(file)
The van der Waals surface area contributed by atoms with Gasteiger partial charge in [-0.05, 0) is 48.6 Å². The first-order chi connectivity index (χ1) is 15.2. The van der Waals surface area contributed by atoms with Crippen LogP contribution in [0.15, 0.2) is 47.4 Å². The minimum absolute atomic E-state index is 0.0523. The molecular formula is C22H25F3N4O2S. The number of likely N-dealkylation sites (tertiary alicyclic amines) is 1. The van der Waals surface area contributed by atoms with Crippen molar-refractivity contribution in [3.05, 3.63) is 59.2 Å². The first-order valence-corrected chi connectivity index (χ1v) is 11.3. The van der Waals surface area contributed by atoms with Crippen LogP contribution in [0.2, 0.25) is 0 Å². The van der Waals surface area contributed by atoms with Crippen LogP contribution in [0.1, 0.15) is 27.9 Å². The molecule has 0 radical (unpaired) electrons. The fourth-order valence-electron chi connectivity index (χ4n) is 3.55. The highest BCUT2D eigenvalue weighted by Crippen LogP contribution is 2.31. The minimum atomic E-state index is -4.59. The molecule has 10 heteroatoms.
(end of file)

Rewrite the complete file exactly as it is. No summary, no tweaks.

The van der Waals surface area contributed by atoms with Gasteiger partial charge in [-0.05, 0) is 48.6 Å². The first-order chi connectivity index (χ1) is 15.2. The van der Waals surface area contributed by atoms with Crippen LogP contribution in [0.15, 0.2) is 47.4 Å². The minimum absolute atomic E-state index is 0.0523. The molecular formula is C22H25F3N4O2S. The number of likely N-dealkylation sites (tertiary alicyclic amines) is 1. The van der Waals surface area contributed by atoms with Crippen molar-refractivity contribution in [3.05, 3.63) is 59.2 Å². The first-order valence-corrected chi connectivity index (χ1v) is 11.3. The van der Waals surface area contributed by atoms with Crippen LogP contribution in [0.2, 0.25) is 0 Å². The van der Waals surface area contributed by atoms with Crippen LogP contribution in [0.1, 0.15) is 27.9 Å². The molecule has 0 radical (unpaired) electrons. The fourth-order valence-electron chi connectivity index (χ4n) is 3.55. The highest BCUT2D eigenvalue weighted by Crippen LogP contribution is 2.31. The minimum atomic E-state index is -4.59. The molecule has 10 heteroatoms.